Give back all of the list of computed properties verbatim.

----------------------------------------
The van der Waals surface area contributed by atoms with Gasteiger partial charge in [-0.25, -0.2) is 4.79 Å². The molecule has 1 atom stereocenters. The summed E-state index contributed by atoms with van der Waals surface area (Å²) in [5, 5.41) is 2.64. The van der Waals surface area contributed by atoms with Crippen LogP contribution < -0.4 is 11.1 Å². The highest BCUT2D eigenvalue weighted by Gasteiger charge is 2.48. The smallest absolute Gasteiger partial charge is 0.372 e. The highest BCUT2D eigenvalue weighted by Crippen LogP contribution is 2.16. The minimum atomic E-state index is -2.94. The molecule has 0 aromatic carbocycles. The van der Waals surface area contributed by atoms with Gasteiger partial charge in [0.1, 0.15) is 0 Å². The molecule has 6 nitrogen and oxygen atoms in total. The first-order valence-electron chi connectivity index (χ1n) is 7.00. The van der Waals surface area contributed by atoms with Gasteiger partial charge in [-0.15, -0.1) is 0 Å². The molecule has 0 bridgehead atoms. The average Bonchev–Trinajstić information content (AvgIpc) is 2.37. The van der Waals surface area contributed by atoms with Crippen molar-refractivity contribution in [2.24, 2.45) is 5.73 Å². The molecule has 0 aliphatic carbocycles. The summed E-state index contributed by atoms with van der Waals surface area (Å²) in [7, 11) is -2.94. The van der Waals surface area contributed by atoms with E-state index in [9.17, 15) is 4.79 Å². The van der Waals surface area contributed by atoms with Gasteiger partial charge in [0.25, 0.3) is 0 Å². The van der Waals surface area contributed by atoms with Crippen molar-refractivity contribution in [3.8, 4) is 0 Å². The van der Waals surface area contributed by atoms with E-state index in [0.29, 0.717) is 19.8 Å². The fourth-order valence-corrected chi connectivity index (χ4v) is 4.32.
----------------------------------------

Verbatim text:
The van der Waals surface area contributed by atoms with Gasteiger partial charge in [-0.25, -0.2) is 4.79 Å². The molecule has 1 atom stereocenters. The summed E-state index contributed by atoms with van der Waals surface area (Å²) in [5, 5.41) is 2.64. The van der Waals surface area contributed by atoms with Crippen LogP contribution < -0.4 is 11.1 Å². The highest BCUT2D eigenvalue weighted by Gasteiger charge is 2.48. The smallest absolute Gasteiger partial charge is 0.372 e. The highest BCUT2D eigenvalue weighted by Crippen LogP contribution is 2.16. The minimum atomic E-state index is -2.94. The molecule has 0 aromatic carbocycles. The van der Waals surface area contributed by atoms with Gasteiger partial charge in [0.1, 0.15) is 0 Å². The molecule has 6 nitrogen and oxygen atoms in total. The first-order valence-electron chi connectivity index (χ1n) is 7.00. The van der Waals surface area contributed by atoms with Gasteiger partial charge in [-0.15, -0.1) is 0 Å². The molecule has 0 bridgehead atoms. The average Bonchev–Trinajstić information content (AvgIpc) is 2.37. The van der Waals surface area contributed by atoms with Crippen molar-refractivity contribution in [2.24, 2.45) is 5.73 Å². The molecule has 0 aliphatic carbocycles. The summed E-state index contributed by atoms with van der Waals surface area (Å²) in [7, 11) is -2.94. The van der Waals surface area contributed by atoms with E-state index in [9.17, 15) is 4.79 Å². The van der Waals surface area contributed by atoms with Gasteiger partial charge in [0.25, 0.3) is 0 Å². The van der Waals surface area contributed by atoms with Crippen molar-refractivity contribution in [3.8, 4) is 0 Å². The van der Waals surface area contributed by atoms with E-state index in [0.29, 0.717) is 19.8 Å². The fourth-order valence-corrected chi connectivity index (χ4v) is 4.32.